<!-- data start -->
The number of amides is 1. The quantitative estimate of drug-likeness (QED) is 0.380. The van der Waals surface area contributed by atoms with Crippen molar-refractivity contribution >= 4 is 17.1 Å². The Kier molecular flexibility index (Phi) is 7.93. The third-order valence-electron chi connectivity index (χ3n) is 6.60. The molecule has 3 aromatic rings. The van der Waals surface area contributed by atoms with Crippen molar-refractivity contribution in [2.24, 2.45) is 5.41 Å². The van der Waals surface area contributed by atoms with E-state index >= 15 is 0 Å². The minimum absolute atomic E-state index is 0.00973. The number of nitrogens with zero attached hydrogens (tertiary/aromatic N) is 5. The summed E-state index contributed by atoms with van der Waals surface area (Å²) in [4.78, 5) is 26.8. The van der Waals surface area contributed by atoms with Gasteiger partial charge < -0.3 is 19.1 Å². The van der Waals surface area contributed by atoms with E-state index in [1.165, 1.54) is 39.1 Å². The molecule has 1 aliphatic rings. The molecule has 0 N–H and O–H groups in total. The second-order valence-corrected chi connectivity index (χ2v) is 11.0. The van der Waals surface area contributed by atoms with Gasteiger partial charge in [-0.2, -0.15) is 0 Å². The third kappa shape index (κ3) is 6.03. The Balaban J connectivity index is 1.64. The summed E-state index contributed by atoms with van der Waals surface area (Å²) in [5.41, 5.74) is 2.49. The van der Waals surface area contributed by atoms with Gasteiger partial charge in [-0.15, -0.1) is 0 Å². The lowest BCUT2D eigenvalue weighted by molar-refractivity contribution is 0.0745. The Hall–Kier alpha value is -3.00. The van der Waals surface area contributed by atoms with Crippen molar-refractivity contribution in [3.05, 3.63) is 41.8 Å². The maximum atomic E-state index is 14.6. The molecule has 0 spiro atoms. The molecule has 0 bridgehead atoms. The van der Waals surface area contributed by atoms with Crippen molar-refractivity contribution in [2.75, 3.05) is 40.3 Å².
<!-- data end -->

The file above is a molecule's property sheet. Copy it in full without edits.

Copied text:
The number of amides is 1. The quantitative estimate of drug-likeness (QED) is 0.380. The van der Waals surface area contributed by atoms with Crippen molar-refractivity contribution >= 4 is 17.1 Å². The Kier molecular flexibility index (Phi) is 7.93. The third-order valence-electron chi connectivity index (χ3n) is 6.60. The molecule has 3 aromatic rings. The van der Waals surface area contributed by atoms with Crippen molar-refractivity contribution in [2.24, 2.45) is 5.41 Å². The van der Waals surface area contributed by atoms with E-state index >= 15 is 0 Å². The minimum absolute atomic E-state index is 0.00973. The number of nitrogens with zero attached hydrogens (tertiary/aromatic N) is 5. The summed E-state index contributed by atoms with van der Waals surface area (Å²) in [4.78, 5) is 26.8. The van der Waals surface area contributed by atoms with Gasteiger partial charge < -0.3 is 19.1 Å². The van der Waals surface area contributed by atoms with E-state index in [1.165, 1.54) is 39.1 Å². The molecule has 1 aliphatic rings. The molecule has 0 N–H and O–H groups in total. The second-order valence-corrected chi connectivity index (χ2v) is 11.0. The van der Waals surface area contributed by atoms with Gasteiger partial charge in [-0.2, -0.15) is 0 Å². The third kappa shape index (κ3) is 6.03. The Balaban J connectivity index is 1.64. The summed E-state index contributed by atoms with van der Waals surface area (Å²) in [5.41, 5.74) is 2.49. The van der Waals surface area contributed by atoms with Gasteiger partial charge in [-0.15, -0.1) is 0 Å². The lowest BCUT2D eigenvalue weighted by molar-refractivity contribution is 0.0745. The Hall–Kier alpha value is -3.00. The van der Waals surface area contributed by atoms with Crippen molar-refractivity contribution in [3.05, 3.63) is 41.8 Å². The maximum atomic E-state index is 14.6. The molecule has 0 spiro atoms. The molecule has 0 bridgehead atoms. The van der Waals surface area contributed by atoms with Crippen molar-refractivity contribution in [2.75, 3.05) is 40.3 Å².